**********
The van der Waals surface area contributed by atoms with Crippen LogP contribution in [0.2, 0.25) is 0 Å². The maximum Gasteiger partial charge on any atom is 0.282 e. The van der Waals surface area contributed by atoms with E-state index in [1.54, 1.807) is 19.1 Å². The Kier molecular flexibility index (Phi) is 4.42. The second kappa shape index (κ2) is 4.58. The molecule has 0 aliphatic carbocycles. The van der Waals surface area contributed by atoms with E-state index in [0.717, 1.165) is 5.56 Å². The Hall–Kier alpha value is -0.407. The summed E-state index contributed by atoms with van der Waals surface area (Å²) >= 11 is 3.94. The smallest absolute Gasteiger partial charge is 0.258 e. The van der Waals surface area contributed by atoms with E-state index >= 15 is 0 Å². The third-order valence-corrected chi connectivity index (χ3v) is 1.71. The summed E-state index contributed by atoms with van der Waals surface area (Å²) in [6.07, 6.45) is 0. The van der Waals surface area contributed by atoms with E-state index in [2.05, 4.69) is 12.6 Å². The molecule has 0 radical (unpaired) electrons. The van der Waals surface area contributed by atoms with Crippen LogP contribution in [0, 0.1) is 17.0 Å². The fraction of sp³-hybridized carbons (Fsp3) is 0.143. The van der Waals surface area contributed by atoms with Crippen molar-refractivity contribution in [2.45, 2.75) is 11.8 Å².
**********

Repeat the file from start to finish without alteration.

The van der Waals surface area contributed by atoms with Crippen LogP contribution in [0.2, 0.25) is 0 Å². The maximum Gasteiger partial charge on any atom is 0.282 e. The van der Waals surface area contributed by atoms with E-state index in [1.54, 1.807) is 19.1 Å². The Kier molecular flexibility index (Phi) is 4.42. The second kappa shape index (κ2) is 4.58. The molecule has 0 aliphatic carbocycles. The van der Waals surface area contributed by atoms with E-state index in [0.717, 1.165) is 5.56 Å². The Hall–Kier alpha value is -0.407. The summed E-state index contributed by atoms with van der Waals surface area (Å²) >= 11 is 3.94. The smallest absolute Gasteiger partial charge is 0.258 e. The van der Waals surface area contributed by atoms with E-state index >= 15 is 0 Å². The third-order valence-corrected chi connectivity index (χ3v) is 1.71. The summed E-state index contributed by atoms with van der Waals surface area (Å²) in [6.07, 6.45) is 0. The van der Waals surface area contributed by atoms with E-state index in [2.05, 4.69) is 12.6 Å². The molecule has 0 radical (unpaired) electrons. The van der Waals surface area contributed by atoms with Crippen LogP contribution in [0, 0.1) is 17.0 Å². The fraction of sp³-hybridized carbons (Fsp3) is 0.143. The van der Waals surface area contributed by atoms with Crippen molar-refractivity contribution in [2.45, 2.75) is 11.8 Å².